I, on the other hand, paid my dues and converted. Now I KNOW I am a Jew, and not by guesswork or subterfuge. I observe Torah as best I can. I believe Yeshua is the Messiah. I know who I am, and I know who my God is. I worship with Jews, and most of my friends are Jews, I love Israel and I love my people. There are many problems in this country and in the world, but spiritually I couldn’t be more at peace.

  2. Dr. Schiffman,

    If you’re ever in need of help rebuilding “Jerusalem’s walls”, myself and my whole Hebrew Roots congregation will be there helping.

    I think God has called Messianic Judaism and the Hebrew Roots movement to different, but related goals. We shouldn’t obstruct each other in the gifts and callings God has drawn us in.

    Have a good shabbat.

  3. Dr.

    As noble your task of building the walls. don’t you think that before attacking the “Sameritans” you need first to deal with mainstream Judaism who are flatly rejecting you? Event if the “Sameritans are to withdraw, how do you get to Jerusalem?

    • Dan, Thanks for your observation. Its a good question that is better answered at another time. If the pipes leak, the roof needs patching, and the windows need replacing, the tasks can only be done one job at a time. Its not wrong to realize the windows need fixing and working on them just because the roof needs patching. I reflect on many things as you know. Sooner or later, I’ll get to that one too.. but for now… Samaritans it is.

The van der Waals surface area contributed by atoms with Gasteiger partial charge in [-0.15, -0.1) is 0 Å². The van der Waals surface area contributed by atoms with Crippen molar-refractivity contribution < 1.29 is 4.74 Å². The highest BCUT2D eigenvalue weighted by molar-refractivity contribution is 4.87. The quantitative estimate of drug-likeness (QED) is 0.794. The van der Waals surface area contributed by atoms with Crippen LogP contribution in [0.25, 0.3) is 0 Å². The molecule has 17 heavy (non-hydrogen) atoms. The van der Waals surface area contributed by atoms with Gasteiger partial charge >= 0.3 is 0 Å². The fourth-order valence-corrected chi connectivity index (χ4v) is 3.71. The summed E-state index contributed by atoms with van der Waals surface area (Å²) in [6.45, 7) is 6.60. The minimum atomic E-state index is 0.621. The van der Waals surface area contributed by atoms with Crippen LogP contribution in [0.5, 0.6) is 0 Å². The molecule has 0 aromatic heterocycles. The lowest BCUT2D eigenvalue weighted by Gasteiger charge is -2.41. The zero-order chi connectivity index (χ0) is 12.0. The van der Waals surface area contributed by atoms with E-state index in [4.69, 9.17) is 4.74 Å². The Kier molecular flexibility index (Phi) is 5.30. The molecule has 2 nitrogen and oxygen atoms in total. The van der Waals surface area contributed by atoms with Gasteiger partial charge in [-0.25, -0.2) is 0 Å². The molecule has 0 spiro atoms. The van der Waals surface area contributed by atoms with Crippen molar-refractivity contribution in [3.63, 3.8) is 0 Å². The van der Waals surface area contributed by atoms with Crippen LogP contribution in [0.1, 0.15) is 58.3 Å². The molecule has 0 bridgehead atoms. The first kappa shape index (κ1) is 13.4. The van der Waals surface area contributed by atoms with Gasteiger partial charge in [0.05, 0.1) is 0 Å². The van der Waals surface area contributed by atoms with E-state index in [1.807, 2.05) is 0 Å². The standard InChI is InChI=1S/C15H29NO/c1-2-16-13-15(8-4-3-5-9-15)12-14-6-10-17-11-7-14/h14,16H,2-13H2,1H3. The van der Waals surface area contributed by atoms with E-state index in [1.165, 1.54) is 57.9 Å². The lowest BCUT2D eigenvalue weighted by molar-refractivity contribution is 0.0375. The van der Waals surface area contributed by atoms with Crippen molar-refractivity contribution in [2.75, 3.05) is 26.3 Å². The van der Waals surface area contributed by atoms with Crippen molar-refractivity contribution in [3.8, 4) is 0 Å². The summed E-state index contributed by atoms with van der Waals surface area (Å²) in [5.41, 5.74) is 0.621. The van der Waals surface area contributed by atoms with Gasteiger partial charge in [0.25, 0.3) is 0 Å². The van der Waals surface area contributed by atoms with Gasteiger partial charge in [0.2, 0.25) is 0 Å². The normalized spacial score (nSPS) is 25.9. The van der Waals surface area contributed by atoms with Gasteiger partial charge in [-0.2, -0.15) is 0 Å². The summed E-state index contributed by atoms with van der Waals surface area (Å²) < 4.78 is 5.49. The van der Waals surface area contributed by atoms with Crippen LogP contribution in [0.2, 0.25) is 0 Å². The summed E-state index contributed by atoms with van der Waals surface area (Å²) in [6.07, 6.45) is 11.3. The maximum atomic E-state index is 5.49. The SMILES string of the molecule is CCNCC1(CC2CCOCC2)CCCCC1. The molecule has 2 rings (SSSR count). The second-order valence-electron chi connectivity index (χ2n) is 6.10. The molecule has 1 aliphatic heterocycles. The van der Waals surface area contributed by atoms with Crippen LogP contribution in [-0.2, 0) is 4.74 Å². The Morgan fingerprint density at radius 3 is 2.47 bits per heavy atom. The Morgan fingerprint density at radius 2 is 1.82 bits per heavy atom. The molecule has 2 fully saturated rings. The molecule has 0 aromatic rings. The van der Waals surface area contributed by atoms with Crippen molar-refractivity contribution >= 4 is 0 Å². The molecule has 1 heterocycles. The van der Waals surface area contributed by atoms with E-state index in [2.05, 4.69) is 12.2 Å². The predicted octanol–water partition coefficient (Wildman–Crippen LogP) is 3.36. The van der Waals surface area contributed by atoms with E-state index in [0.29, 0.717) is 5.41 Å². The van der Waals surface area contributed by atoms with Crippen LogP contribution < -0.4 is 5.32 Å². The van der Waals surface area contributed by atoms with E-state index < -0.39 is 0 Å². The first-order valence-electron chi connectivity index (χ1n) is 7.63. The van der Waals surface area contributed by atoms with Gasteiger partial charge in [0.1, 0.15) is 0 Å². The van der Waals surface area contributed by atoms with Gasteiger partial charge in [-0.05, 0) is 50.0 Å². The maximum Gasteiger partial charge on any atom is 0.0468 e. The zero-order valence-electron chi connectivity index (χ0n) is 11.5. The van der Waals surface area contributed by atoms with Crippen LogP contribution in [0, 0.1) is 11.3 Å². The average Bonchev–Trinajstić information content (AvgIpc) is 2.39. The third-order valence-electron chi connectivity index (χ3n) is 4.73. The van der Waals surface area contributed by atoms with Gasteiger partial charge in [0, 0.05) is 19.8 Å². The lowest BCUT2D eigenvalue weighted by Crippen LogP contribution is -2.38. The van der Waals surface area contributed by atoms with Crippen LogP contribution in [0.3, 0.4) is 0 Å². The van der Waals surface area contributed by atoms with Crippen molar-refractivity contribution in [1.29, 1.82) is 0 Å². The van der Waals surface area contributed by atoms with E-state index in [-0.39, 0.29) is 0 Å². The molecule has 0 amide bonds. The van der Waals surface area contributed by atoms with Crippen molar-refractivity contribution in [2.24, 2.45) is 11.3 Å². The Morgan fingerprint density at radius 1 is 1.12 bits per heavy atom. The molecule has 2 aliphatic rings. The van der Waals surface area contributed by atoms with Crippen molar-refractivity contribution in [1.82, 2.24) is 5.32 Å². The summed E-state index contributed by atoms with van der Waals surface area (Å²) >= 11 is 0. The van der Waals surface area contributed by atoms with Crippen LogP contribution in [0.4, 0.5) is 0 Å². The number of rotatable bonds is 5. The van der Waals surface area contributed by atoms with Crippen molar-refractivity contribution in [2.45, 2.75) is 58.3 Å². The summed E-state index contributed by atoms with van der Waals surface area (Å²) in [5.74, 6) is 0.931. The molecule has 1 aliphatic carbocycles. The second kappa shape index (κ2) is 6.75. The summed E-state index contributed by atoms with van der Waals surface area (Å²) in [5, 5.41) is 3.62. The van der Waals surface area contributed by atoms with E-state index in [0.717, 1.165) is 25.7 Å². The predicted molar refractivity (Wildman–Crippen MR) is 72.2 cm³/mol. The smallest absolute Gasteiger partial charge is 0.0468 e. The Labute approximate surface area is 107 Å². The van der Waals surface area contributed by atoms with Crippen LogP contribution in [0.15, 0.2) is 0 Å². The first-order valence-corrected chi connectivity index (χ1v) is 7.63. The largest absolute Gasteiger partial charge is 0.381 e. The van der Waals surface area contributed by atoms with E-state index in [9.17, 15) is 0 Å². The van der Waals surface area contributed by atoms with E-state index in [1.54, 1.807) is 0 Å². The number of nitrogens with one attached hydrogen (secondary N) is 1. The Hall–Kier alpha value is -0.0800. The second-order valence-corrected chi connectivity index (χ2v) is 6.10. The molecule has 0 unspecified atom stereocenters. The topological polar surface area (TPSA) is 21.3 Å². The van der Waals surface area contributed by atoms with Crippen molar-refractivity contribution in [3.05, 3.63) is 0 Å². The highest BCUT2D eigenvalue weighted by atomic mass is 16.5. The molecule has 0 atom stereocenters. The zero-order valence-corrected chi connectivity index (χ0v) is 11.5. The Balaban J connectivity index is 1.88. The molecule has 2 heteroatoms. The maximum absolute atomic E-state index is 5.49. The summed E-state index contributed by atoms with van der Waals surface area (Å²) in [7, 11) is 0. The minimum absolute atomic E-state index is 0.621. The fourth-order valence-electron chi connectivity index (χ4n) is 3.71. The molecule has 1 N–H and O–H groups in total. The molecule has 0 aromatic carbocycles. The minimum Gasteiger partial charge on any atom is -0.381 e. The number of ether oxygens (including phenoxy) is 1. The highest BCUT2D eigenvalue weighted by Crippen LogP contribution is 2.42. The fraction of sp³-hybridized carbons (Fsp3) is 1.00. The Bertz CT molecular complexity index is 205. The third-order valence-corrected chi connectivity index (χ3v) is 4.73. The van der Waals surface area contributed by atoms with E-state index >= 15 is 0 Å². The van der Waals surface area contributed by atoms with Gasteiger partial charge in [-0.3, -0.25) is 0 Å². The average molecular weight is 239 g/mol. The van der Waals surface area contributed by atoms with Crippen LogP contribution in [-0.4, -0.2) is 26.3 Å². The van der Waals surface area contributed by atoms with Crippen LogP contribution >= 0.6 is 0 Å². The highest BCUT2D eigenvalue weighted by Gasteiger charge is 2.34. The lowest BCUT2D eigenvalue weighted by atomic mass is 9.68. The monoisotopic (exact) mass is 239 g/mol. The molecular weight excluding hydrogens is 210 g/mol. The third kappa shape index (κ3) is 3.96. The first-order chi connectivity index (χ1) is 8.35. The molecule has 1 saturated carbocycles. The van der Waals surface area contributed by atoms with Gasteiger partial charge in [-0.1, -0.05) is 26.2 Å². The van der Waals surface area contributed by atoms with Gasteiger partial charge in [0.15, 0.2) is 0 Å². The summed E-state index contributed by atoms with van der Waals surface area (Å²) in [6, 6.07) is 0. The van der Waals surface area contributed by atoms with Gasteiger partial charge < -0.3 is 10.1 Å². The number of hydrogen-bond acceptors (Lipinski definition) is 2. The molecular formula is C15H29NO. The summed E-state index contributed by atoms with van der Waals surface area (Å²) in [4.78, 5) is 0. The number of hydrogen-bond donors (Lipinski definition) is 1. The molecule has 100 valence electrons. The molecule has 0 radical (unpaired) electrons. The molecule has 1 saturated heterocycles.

4. On rebuilding the walls of Messianic Judaism: Should those walls be rebuilt? Is this not just another, “let us have a king, (a movement) so we can be like the other nations?” Messianic Judaism is an oxymoron; it doesn’t exist anymore. We are seeing a repeat of what happened to the first century talmidim. A movement designed to reach Jewish people and disciple them has been outnumbered by those who are not Jewish and have different values and goals. The majority rules; its a law of physics. Does anyone realize that not one, even online group, exists for Jewish followers of Yeshua only? Ok, don’t start rioting over “rebuilding the wall of partition.” For example, there is a Korean church up the street from me. They are unabashed about the fact that they exist by and for Koreans. They don’t need to promote themselves as, “Koreans and Americans, one in Messiah, or worshipping together.” I am sure they are very welcoming to anyone who would chose to visit them, but as I see the members stream in and out, they are almost uniformly Korean, with perhaps a few non-Korean spouses. And I am sure they would not be happy if they were inundated by non-Koreans, to the point that the non-Koreans had the audacity to replace the kimchee with pizza, as well as instruct the Korean members on the proper way to live as a Korean.